Treme--New Series on HBO

Discussion in 'Off The Beaten Track' started by Matryeshka, Apr 12, 2010.

  1. Matryeshka

    Matryeshka Well-Known Member

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    Anyone else watching? It got great reviews in the local paper, and other papers. I mean, I'm slightly pissed because I auditioned to be "a local" and was told I didn't look the part :rofl: , but I'm going to watch it anyway.

    I hope it's better than K-ville, which had every stereotype ever created and had already exhausted its misconceptions by the fourth episode. :p

    Pros so far: it started out with a second-line done right (minus the dancers), doing an actual second line song, no one sounds like Paula Deen, and the passenger IS right--it's quicker to go up Esplanade to St. Claude than it is to take the interestate, so gold star bonus for the research. Cons so far: the theme song sucks and is uber rhyme-y. Not sure how I feel about the DJ--he seems out of place.
  2. zippy

    zippy Active Member

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    I saw it and really liked it. I'm from New Orleans and the people I watched it with and I were wondering how many references would be lost on people who never lived here. Do people know about Mardi Gras Indians, or were they saying wtf during that scene? And little things, like Hubig's pies and who Kermit Ruffins is. Anyway, all the details were a nice touch that made it feel real, and it was great to finally see it, especially on the final day of French Quarter Fest when I'm feeling a bit of extra love for the city :)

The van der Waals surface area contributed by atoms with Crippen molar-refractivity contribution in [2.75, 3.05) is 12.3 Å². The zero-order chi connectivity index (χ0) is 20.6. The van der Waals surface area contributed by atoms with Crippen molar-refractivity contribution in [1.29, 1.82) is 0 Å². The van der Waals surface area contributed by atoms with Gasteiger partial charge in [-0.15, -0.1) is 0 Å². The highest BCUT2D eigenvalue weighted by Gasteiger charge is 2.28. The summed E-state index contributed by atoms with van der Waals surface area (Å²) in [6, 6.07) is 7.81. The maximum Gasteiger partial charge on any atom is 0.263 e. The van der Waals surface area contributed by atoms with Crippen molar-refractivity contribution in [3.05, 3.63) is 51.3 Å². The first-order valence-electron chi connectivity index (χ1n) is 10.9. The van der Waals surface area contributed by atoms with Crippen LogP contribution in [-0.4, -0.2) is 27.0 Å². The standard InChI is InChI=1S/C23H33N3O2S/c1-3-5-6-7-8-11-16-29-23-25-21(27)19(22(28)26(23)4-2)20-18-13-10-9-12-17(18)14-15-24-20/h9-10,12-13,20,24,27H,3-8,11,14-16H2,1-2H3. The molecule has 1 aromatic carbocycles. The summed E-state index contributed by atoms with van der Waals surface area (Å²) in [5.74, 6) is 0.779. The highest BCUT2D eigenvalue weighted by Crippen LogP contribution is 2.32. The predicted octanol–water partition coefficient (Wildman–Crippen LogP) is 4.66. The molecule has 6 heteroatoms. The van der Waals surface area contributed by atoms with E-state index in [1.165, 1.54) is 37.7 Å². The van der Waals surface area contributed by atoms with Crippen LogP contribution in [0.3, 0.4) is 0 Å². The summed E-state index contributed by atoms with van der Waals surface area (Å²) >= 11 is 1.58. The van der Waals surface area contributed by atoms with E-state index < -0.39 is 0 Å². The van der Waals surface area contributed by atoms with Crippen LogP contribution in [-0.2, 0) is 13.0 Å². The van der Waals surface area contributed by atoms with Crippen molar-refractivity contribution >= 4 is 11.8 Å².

3. Matryeshka

    Matryeshka Well-Known Member

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    And the geographic details were top notch. I LOVED the bit where Kermit Ruffins had no idea who Elvis Costello was. And I also now want Broccato's. And a Lemon Ice. The fan bent over like that was dead-on too. I saw so many of those it was unreal.